She also hopes that, as well as attracting more investment, city status could help ease the poverty which she has witnessed her whole life. Her mother worked as a social worker during the heroin explosion of the 80s and 90s and money was tight.

“We struggled,” she says. “My mum had a good job but this was before the days of proper child benefit.”

As a teenager, Bardell also saw the side effects of poverty. “You just hung about and drank,” she says. “I saw stuff and experienced stuff that meant I was pretty street-wise. There were kids doing stuff that they definitely shouldn’t have.”

She tells me about a local shop that was packed with alcopops, but she also remembers the youth club where she got involved with local theatre. Maybe there could be more of that in a city, she says.

Bardell says the deprivation in Livingston, as well as the sometimes brutal 60s design, has also led to something of an image problem for the town and she’s hopeful that city status could help to change that. Some of it is good-natured banter – the jokes about all the roundabouts for example.

“I made a joke once,” she says, “that in London you’re never more than a few feet from a rat, and in Livingston you’re never more than a few feet from a roundabout.” But she also tells me how angry she got when someone called the town a sh*t-hole to her face. She was angry, she says, because it’s not. She’s proud of it.

To prove her point, Bardell shows me some of the sights of the town and I can see how it’s changing as well as the changes that are still needed.

We walk through one of the underpasses that were unpopular for a long time but have been given a makeover with street art. We pop into the skatepark and talk about the theatre and the shopping mall and we walk down Hannah’s old street where her mum lived for 34 years.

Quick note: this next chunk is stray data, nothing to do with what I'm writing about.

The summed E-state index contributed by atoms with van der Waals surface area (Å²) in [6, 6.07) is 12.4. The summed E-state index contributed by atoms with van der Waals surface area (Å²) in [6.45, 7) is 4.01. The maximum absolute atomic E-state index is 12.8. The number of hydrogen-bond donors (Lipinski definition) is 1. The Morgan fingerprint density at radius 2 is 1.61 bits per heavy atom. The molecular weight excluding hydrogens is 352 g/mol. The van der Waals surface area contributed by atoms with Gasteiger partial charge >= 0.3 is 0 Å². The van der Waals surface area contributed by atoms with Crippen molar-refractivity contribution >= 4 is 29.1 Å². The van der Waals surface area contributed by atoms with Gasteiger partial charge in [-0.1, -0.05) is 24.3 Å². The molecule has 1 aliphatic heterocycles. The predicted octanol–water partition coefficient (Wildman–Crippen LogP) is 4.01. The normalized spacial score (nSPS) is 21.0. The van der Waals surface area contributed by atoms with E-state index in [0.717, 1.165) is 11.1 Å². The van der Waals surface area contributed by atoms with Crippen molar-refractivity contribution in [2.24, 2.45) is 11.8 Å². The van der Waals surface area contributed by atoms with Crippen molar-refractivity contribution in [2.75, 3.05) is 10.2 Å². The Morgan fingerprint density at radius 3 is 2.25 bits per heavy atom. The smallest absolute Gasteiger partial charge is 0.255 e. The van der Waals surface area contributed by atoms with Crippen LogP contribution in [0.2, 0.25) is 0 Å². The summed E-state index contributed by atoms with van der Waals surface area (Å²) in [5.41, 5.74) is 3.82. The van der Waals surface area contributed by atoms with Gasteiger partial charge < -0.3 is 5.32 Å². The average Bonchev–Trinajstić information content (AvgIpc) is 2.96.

There’s good social housing here; people working in the public sector can still afford to buy or rent. But Hannah herself admits that it may lack the things that anchor other communities, like an established high street or a long history.

“I think we’ve struggled with our identity partly because we are a new town,” she says. But perhaps becoming a city could help, she says. The word she uses is “place-making”.

All of these factors make Livingston one of the most interesting bids for city status – it’s the only new town that’s applied – but it shares some of the same issues of the other bidders, particularly the need to attract visitors and investment.

One of the most interesting bids is South Ayrshire which might have been expected to apply as Ayr but has applied as the whole region taking in Troon, Maybole and the rural areas. It’s a bid that really does question what a city is and what it could be in the future.

I speak to one of the people behind the bid, Maybole councillor William Grant, and one of the main planks of his campaign is, in a way, the exact opposite of Livingston’s.

He tells me about the ancient history of South Ayrshire: William Wallace held his first parliament here and it has links with Robert the Bruce and Mary Queen of Scots and Robert Burns of course. Grant believes the area can be a greater draw for tourists but that they tend to land in Edinburgh or Glasgow and head north. City status for South Ayrshire could just change that, he says.

In other ways, South Ayrshire is applying for city status because it faces exactly the same problems as Livingston and, like Hannah Bardell, William Grant has felt them personally.